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The Raiders Have Stockpiled Offensive Talent
I'm all-in on the Las Vegas Raiders' offense for the 2022 fantasy season.
Almost every Vegas starter has an appealing draft-day value. Many of the team's off-the-bench contributors offer bye-week value and have the talent to deliver as fantasy starters if called upon. There are even compelling reserves at running back, receiver, and tight end who could emerge as viable fantasy producers if called upon.
The Raiders' personnel department and its new head coach, Josh McDaniels, have done a commendable job of amassing quality skill talent at receiver, tight end, and running back. The organization has also paired star defensive end, Chandler Jones, with ascending talent, Maxx Crosby. Cornerback Rock Ya-Sin is also a nice addition from the Colts and former Raven, Anthony Averett also provides quality depth to the secondary.
The Wild West Is Flying HIgh
The additions are helpful, but they aren't the final pieces to the defensive puzzle. Last year, the Raiders' defense was a mediocre unit, at best:
- 19th in rushing yards allowed.
- 25th in rushing touchdowns allowed.
- 22nd in receptions allowed.
- 23rd in passing touchdowns allowed.
- 19th in completions of 40 yards or more allowed.
- 15th in receiving first downs allowed.
- 16th in passes defended.
Even if the Raiders' additions result in a performance upgrade, don't count on it having a massive impact against the rest of the AFC West. Last year, the mighty west piled on the Raiders' defense:
The division also had decent success against the Raiders on the ground, averaging 90 yards rushing and a touchdown per game.
The Raiders were 3-3 against the division but two of its wins came against the Broncos and its third victory was a high-scoring, 35-32 squeaker against the Chargers. Kansas City mauled Las Vegas last year averaging 44.5 points per contest.
Encouraging news for fantasy GMs heading into 2022, because the Raiders have enhanced odds of playing in six divisional games that are high-scoring affairs. Davante Adams, Darren Waller, and Hunter Renfrow comprise one of the best trios of pass-catchers in the NFL. Two of the three running backs at the top of the depth chart are proven receivers. And, Foster Moreau, who will eventually become an excellent fantasy starter at tight end for another team, can deliver fantasy TE1 value if he earns a prominent role.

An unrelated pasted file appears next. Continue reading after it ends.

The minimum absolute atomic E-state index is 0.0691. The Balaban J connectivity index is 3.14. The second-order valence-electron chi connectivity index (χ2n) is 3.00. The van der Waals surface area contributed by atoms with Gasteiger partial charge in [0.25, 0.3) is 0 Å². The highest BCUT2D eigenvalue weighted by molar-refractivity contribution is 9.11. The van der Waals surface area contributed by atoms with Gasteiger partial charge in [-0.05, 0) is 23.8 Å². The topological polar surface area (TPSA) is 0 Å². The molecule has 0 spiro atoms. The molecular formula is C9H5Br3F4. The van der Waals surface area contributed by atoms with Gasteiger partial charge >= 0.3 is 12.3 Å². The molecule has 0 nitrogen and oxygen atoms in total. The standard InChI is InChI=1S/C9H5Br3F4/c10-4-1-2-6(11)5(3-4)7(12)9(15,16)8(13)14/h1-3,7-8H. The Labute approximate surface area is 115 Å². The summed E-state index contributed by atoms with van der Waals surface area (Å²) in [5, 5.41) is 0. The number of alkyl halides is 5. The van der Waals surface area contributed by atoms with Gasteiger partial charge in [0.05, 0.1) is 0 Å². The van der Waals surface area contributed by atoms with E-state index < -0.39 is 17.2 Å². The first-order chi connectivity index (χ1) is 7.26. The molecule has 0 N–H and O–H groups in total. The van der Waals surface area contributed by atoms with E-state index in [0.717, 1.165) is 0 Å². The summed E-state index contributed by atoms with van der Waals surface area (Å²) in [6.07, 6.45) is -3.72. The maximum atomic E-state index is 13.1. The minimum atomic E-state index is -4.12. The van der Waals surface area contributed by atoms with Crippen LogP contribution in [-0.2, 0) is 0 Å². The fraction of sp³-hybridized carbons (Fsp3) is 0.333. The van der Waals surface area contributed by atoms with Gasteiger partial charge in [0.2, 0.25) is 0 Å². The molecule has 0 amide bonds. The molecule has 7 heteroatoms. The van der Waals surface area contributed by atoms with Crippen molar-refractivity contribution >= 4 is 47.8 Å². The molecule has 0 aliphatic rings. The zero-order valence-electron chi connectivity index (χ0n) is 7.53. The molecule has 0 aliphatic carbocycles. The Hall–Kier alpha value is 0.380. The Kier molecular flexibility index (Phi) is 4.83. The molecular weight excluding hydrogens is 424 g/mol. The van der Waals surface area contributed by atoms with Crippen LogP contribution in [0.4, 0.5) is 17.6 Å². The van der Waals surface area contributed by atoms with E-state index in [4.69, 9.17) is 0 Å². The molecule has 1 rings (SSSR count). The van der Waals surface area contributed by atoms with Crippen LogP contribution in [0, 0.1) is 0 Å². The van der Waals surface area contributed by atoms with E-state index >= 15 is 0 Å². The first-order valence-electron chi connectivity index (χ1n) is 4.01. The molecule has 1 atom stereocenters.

The Raiders' Offense Hinges on Derek Carr
There's reason to be excited about stockpiling Raiders talent on your re-draft rosters this summer, but the one factor that will determine success or failure with this approach is Derek Carr and fantasy GMs consider this a gamble based on his current ADP of QB15.
Right now, fantasy GMs have little trust in Carr as anything more than a mid-point stab at starter production as a committee option between rounds 9-11 in many 12-team formats.
After six of his first eight years as no better than QB14 and usually, somewhere between QB15-QB20, our hobby is slow to recognize that Carr has been on the cusp of fantasy QB1 value for the past two years. They remember the lowlights and the let-downs.
Before the 2019 season, my friends, Mark Schofield and Dwain McFarland partnered on a project on Carr for my site. Their conclusion: Carr succeeds when he has as much pre-snap information as possible.
Watch Tom Brady sometime, and pay particular attention to how Josh McDaniels gives Brady information before the play. Whether by alignment, motion or both, the Patriots will do things to give Brady as much information as possible before the snap.
They might flex out a fullback to the boundary, and if Brady sees a linebacker out there, he knows the defense is in man coverage. If he sees a cornerback out there, he can anticipate zone. All the moving and shifting the Patriots do is to give Brady more information.
Helping your QB is a good thing. Helping Carr, particularly on play-action designs, would go a long way towards improving those play-action passing numbers.
Despite lacking a true primary receiver and being forced to lean on a collection of boom-bust speedsters, a slot receiver, and a move tight end, Carr has been a big-play passer, averaging 7.83 yards per attempt since 2019. Gruden gave Carr the information he needed and he has performed well with limited talent.
This is no sleight to Darren Waller or Hunter Renfrow, but they aren't beating top cornerbacks on intermediate and vertical timing routes at the boundary. The fact Carr is delivering at this rate of yardage efficiency without a stud primary option while maintaining annual completion percentages close to 70 underscores that Carr has been a significant driver of the Raiders' emerging passing game.
The 2021 season was Carr's career-best despite Waller missing six games and Henry Ruggs only playing in seven before the unfortunate death of a young woman due to his negligence behind the wheel, and a cast of journeymen. Other than Moreau and Renfrow, the rest of the receivers who were asked to win on the perimeter were either old men by NFL standards, journeymen, or unproven talents like Bryan Edwards, Zay Jones, and DeSean Jackson.
Having a strong perimeter receiver matters. Look at the top 11 quarterbacks from 2021:
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